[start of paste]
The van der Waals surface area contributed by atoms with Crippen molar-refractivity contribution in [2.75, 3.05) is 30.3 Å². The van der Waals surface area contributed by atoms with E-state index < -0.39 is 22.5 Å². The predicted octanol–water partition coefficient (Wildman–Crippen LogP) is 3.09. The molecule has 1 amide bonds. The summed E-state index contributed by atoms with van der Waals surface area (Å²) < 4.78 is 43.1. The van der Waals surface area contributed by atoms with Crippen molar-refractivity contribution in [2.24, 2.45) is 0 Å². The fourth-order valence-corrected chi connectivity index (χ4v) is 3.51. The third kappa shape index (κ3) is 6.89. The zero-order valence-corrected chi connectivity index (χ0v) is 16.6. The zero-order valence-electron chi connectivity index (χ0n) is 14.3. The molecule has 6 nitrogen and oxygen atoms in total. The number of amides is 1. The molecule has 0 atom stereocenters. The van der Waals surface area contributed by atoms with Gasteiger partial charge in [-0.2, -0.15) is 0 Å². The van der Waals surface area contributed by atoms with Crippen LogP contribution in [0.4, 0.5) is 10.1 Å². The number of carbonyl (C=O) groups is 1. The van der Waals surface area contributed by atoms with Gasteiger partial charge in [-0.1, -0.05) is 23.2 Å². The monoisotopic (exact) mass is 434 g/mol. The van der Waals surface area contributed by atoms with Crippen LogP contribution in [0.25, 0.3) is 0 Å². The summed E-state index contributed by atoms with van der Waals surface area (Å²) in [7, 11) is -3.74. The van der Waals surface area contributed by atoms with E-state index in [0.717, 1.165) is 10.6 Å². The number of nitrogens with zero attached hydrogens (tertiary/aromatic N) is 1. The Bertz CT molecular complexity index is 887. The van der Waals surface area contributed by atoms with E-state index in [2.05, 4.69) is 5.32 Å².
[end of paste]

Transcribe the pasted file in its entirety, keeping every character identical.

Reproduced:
The van der Waals surface area contributed by atoms with Crippen molar-refractivity contribution in [2.75, 3.05) is 30.3 Å². The van der Waals surface area contributed by atoms with E-state index < -0.39 is 22.5 Å². The predicted octanol–water partition coefficient (Wildman–Crippen LogP) is 3.09. The molecule has 1 amide bonds. The summed E-state index contributed by atoms with van der Waals surface area (Å²) < 4.78 is 43.1. The van der Waals surface area contributed by atoms with Crippen molar-refractivity contribution in [2.24, 2.45) is 0 Å². The fourth-order valence-corrected chi connectivity index (χ4v) is 3.51. The third kappa shape index (κ3) is 6.89. The zero-order valence-corrected chi connectivity index (χ0v) is 16.6. The zero-order valence-electron chi connectivity index (χ0n) is 14.3. The molecule has 6 nitrogen and oxygen atoms in total. The number of amides is 1. The molecule has 0 atom stereocenters. The van der Waals surface area contributed by atoms with Gasteiger partial charge in [-0.2, -0.15) is 0 Å². The van der Waals surface area contributed by atoms with Crippen LogP contribution in [0.4, 0.5) is 10.1 Å². The number of carbonyl (C=O) groups is 1. The van der Waals surface area contributed by atoms with Gasteiger partial charge in [-0.1, -0.05) is 23.2 Å². The monoisotopic (exact) mass is 434 g/mol. The van der Waals surface area contributed by atoms with Crippen LogP contribution in [0.25, 0.3) is 0 Å². The summed E-state index contributed by atoms with van der Waals surface area (Å²) in [7, 11) is -3.74. The van der Waals surface area contributed by atoms with E-state index in [0.717, 1.165) is 10.6 Å². The number of nitrogens with zero attached hydrogens (tertiary/aromatic N) is 1. The Bertz CT molecular complexity index is 887. The van der Waals surface area contributed by atoms with E-state index in [2.05, 4.69) is 5.32 Å².